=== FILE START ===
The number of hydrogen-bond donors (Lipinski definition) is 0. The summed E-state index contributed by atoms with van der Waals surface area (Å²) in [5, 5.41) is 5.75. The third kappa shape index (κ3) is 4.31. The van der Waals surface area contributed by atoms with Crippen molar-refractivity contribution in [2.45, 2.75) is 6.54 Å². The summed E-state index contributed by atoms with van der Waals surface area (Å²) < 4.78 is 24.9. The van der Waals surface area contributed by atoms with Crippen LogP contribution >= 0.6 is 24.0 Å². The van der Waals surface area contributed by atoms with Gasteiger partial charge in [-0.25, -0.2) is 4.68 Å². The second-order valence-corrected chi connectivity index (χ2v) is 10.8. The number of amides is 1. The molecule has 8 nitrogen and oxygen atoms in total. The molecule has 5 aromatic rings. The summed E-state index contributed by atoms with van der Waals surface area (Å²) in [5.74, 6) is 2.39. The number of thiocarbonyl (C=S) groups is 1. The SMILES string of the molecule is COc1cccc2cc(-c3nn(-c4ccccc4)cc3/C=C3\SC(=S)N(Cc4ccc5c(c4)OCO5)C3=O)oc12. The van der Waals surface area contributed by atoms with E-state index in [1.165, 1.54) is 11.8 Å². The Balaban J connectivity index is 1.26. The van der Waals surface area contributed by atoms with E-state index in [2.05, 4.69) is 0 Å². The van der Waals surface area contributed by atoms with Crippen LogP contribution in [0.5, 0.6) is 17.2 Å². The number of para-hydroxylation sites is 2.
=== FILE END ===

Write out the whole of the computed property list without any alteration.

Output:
The number of hydrogen-bond donors (Lipinski definition) is 0. The summed E-state index contributed by atoms with van der Waals surface area (Å²) in [5, 5.41) is 5.75. The third kappa shape index (κ3) is 4.31. The van der Waals surface area contributed by atoms with Crippen molar-refractivity contribution in [2.45, 2.75) is 6.54 Å². The summed E-state index contributed by atoms with van der Waals surface area (Å²) < 4.78 is 24.9. The van der Waals surface area contributed by atoms with Crippen LogP contribution >= 0.6 is 24.0 Å². The van der Waals surface area contributed by atoms with Gasteiger partial charge in [-0.25, -0.2) is 4.68 Å². The second-order valence-corrected chi connectivity index (χ2v) is 10.8. The number of amides is 1. The molecule has 8 nitrogen and oxygen atoms in total. The molecule has 5 aromatic rings. The summed E-state index contributed by atoms with van der Waals surface area (Å²) in [5.74, 6) is 2.39. The number of thiocarbonyl (C=S) groups is 1. The SMILES string of the molecule is COc1cccc2cc(-c3nn(-c4ccccc4)cc3/C=C3\SC(=S)N(Cc4ccc5c(c4)OCO5)C3=O)oc12. The van der Waals surface area contributed by atoms with E-state index in [1.165, 1.54) is 11.8 Å². The Balaban J connectivity index is 1.26. The van der Waals surface area contributed by atoms with E-state index in [2.05, 4.69) is 0 Å². The van der Waals surface area contributed by atoms with Crippen LogP contribution in [0.5, 0.6) is 17.2 Å². The number of para-hydroxylation sites is 2.